Information Is Not Wisdom
Given the age in which we live, it’s easy to equate intelligence with access to information. And, of course, information is a significant part of knowledge and intelligence. But it is not wisdom. You could collect information all your life, and still have difficulty every day at work or in social groups because you haven’t learned to derive from information subtle forms of wisdom.
This is particularly true of becoming politically intuitive. You need connections with people who have acquired knowledge beyond what they're told. You can’t read the "tea leaves," so to speak, to sense what is really happening around you if you’re never invited to "tea" — or constantly decline the invitation.
The farmer who senses it’s time to bring in the hay, the race car driver who seems to instinctively avoid an accident, the fisherman who knows when to head back to port, the batter who can identify a pitch the instant it leaves the pitcher’s hand, and the intuitive politician all share an ability to read cues that others miss or ignore. They possess a particular form of wisdom — one acquired over time.
When we advise young people to seek out mentors, we do them an injustice if we fail to separate information from wisdom. Being connected, as is so popular today, can be a useful way to collect information. It is not, however, the road to wisdom. That road often requires doing something that we, in our adoration of the novel and new, often overlook. It calls for being around people who are likely older, perhaps seemingly less interesting than their flashier colleagues, prone to tell stories, and who possess an uncanny, keen sense of their surroundings.
Sir Isaac Newton once said, “If I have seen further, it is by standing upon the shoulders of giants.” He attributed much of his remarkable success as a scientist to having learned from the work of others. He was a synthesist, capable of drawing on the work of great minds.
Synthesists achieve insights not from standing alone atop a mountain ignoring all that came before them, not simply by owning the latest technology, but by drawing upon the wisdom of others to take the next step.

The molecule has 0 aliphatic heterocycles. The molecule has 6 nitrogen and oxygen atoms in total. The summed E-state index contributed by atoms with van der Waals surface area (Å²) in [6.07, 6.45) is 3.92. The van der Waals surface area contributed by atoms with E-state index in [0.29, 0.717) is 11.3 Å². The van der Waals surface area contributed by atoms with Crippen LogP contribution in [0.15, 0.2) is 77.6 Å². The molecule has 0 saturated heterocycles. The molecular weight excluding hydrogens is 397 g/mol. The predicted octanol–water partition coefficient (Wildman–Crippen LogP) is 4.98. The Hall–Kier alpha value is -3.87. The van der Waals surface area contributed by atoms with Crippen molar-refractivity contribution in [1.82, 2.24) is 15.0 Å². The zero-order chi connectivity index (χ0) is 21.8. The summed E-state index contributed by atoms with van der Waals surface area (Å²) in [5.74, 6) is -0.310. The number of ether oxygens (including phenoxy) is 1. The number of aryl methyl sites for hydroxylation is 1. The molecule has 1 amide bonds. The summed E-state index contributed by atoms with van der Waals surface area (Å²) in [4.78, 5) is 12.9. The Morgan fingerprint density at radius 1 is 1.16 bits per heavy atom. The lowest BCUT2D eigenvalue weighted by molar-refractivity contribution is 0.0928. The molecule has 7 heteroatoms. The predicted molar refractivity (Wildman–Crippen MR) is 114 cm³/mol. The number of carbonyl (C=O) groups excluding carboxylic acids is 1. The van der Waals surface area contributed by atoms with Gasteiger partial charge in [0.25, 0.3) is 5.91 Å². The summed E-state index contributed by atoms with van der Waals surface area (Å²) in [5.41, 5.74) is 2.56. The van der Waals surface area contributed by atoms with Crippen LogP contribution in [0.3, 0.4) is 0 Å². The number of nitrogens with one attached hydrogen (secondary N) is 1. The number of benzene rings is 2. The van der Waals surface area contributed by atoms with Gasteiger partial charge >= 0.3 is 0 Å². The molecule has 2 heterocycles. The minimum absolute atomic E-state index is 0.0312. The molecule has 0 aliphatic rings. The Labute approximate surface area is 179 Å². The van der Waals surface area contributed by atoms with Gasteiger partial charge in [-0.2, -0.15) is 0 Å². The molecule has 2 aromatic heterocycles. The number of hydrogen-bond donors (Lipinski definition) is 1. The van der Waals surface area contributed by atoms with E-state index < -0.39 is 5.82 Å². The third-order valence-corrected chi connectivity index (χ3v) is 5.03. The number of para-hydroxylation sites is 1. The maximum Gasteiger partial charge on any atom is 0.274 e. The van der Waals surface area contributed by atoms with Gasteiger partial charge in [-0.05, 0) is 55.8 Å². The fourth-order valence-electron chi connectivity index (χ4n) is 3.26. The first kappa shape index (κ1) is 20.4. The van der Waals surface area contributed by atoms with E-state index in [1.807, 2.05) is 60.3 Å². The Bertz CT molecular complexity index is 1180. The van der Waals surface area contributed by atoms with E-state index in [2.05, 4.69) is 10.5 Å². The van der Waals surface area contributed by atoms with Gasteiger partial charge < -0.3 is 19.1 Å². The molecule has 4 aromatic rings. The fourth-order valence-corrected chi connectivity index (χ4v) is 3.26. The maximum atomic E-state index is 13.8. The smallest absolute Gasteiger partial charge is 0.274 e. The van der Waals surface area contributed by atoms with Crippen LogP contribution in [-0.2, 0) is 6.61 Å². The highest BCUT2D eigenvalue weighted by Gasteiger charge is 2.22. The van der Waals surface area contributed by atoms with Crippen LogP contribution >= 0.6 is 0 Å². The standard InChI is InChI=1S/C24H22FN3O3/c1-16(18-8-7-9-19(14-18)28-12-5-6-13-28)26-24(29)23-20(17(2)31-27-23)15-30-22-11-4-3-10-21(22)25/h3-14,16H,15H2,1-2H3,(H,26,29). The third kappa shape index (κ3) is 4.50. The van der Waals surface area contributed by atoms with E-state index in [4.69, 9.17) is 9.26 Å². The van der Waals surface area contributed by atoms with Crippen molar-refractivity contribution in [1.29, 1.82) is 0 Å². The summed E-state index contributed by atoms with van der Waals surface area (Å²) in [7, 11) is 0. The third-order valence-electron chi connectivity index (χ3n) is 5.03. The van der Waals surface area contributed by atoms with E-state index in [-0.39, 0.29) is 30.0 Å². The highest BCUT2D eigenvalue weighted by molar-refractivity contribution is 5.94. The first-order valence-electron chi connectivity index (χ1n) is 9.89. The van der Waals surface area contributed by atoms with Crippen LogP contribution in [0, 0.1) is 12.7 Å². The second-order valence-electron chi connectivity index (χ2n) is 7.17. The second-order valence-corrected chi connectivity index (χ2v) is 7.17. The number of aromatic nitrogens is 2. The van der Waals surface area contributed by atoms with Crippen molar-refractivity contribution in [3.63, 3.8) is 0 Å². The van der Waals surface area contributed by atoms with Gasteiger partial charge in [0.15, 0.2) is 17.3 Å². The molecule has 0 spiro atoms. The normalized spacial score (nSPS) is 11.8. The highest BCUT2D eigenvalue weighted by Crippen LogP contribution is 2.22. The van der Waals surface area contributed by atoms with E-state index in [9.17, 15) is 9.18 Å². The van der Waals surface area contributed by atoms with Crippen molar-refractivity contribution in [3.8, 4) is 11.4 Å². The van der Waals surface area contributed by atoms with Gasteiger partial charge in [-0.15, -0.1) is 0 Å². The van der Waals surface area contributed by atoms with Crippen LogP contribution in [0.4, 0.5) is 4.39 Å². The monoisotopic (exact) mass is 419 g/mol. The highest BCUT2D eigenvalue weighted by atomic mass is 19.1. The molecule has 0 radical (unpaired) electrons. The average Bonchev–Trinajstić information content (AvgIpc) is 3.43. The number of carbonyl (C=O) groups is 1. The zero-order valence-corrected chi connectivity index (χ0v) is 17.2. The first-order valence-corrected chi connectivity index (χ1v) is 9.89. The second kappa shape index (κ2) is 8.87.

It’s useful to wonder whether our love of information and infatuation with connectedness is endangering wisdom. Add to this the tendency to dismiss people as they age. Culturally sanctioned fear and disdain of age places the very people who often possess what we need at the outskirts of society.
We should all have a mentor whose hand is not so much on the pulse of innovation, but who has seen innovations come and go. We should seek out people who know from acquired wisdom what it takes to synthesize — to achieve understanding beyond the grasp of those who merely tinker with countless, shiny, titillating bits of disconnected information.
Kathleen also blogs here.
Photo: Brian A. Jackson/Shutterstock.com
VR's coolest feature? Boosting compassion and empathy.
- Virtual reality fills us with awe and adrenaline — and the technology is only at a crude stage, explains VR filmmaker Danfung Dennis. It's capable of inspiring something much greater in us: empathy.
- With coming technological advancements in pixel display, haptics, and sound tracking, VR users will finally be able to know what it's like to really take another person's perspective. Empathy is inherent in humans (and other animal species), but just as it can be squashed, it must be practiced in order to develop.
- "This ability to improve ourselves to become a more empathetic and compassionate society is what I hope we will use this technology for," Dennis says.
We have to practice doing nothing more often.
- Constantly being busy is neurologically taxing and emotionally draining.
- In his new book, Jon Kabat-Zinn writes that you're doing a disservice to others by always being busy.
- Busyness is often an excuse for the discomfort of being alone with your own thoughts.
That's a sharp increase from the 1960s when it took the same share of scientists an average of 35 years to drop out of academia.
- The study tracked the careers of more than 100,000 scientists over 50 years.
- The results showed career lifespans are shrinking, and fewer scientists are getting credited as the lead author on scientific papers.
- Scientists are still pursuing careers in the private sector, however there are key differences between research conducted in academia and industry.
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